Philippines implements new POGO tax
Republic Act 11590 imposes a 5% tax on the gross gaming revenue of online gaming operators – who primarily target the Chinese market – while foreigners employed in online casinos and their service providers are now required to pay 25% income tax.
The legislation, also known as An Act Taxing POGOs, has been passed as part of the government’s efforts to regulate all forms of legal gambling and prohibit illegal gambling operations, according to Duterte’s spokesperson Harry Roque.
The law, first proposed in 2019, amends the National Internal Revenue Code (NIRC) to more efficiently collect taxes from POGOs and imposes more taxes aside from the franchise tax levied on their operations.
Under RA 11590, all offshore gaming licensees, regardless of whether Philippines or foreign-based are considered doing business in the Philippines, and must pay a 5% gaming tax on the gross gaming revenue or receipts derived from their gaming operations. The non-gaming revenues of Philippine-based offshore gaming licensees will also be subject to an income tax equivalent to 25% of the taxable income derived during each taxable year from all sourced within and without the country.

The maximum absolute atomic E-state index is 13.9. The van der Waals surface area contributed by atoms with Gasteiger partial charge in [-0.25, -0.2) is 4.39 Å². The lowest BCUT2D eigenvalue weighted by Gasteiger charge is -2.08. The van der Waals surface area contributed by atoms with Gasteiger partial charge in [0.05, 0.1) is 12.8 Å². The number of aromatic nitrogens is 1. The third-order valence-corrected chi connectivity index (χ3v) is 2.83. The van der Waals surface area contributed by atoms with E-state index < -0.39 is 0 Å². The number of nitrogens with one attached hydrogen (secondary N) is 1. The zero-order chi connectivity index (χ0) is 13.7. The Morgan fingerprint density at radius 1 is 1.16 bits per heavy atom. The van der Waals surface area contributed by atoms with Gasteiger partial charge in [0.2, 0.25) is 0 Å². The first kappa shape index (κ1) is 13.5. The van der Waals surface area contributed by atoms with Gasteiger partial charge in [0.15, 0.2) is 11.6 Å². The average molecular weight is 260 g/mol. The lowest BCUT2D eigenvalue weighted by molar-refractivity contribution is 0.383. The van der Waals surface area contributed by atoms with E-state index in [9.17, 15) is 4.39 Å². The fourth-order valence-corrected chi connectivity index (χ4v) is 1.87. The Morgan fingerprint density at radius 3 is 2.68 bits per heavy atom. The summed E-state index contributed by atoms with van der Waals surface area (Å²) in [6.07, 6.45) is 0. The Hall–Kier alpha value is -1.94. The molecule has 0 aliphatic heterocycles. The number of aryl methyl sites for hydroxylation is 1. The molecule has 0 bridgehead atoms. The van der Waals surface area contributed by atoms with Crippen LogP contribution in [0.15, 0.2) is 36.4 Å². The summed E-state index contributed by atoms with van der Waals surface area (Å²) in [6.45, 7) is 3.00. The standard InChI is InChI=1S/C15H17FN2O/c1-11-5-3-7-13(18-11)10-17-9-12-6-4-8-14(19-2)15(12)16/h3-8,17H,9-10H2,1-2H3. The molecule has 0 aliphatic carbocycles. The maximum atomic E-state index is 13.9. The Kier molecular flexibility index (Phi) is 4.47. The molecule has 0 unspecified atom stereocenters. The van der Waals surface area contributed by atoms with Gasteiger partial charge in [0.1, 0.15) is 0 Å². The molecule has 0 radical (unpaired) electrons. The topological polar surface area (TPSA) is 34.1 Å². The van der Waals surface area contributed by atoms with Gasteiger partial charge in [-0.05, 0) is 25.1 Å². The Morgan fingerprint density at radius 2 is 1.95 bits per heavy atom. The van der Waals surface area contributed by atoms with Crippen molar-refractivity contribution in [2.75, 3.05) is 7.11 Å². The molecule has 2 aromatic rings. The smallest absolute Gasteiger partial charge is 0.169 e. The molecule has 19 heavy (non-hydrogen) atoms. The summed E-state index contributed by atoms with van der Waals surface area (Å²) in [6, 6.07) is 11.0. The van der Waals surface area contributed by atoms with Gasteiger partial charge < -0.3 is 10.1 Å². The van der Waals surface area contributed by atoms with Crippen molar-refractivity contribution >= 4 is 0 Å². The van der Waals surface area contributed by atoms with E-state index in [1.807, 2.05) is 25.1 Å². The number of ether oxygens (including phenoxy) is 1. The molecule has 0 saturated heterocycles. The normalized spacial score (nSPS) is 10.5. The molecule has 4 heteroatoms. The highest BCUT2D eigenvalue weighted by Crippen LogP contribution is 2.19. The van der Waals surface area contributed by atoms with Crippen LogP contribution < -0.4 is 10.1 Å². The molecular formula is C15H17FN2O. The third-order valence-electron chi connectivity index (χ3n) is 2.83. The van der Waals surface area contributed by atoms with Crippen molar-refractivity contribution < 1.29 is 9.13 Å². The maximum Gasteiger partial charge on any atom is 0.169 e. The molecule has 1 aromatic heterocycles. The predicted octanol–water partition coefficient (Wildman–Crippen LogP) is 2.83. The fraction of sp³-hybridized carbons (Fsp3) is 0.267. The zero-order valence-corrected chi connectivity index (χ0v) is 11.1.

Foreign nationals employed by offshore gaming licensees and service providers will be subjected to a 25% withholding tax. It provides a minimum final withholding tax due of PHP12,500 for any taxable month.
According to RA 11590, foreign POGO employees, regardless of nature of employment, must have a tax identification number. All offshore gaming licensees and providers who employ a foreign national will pay a fine of PHP20,000 for every foreign national sans tax identification number. Their primary and other licenses obtained from government agencies might also be revoked.
Under RA 11590, around 60% of the total revenue collected from POGOS will be allocated for the implementation of universal health care. Around 20% of the revenue will be allotted for other health programmes, with the remainder dedicated to other development schemes.
The government is expected to collect PHP28.7bn ($571.0m/€487.4m/£418.3m) in revenues from POGOs in 2020 and PHP32bn in 2022, following the signing of RA 11590.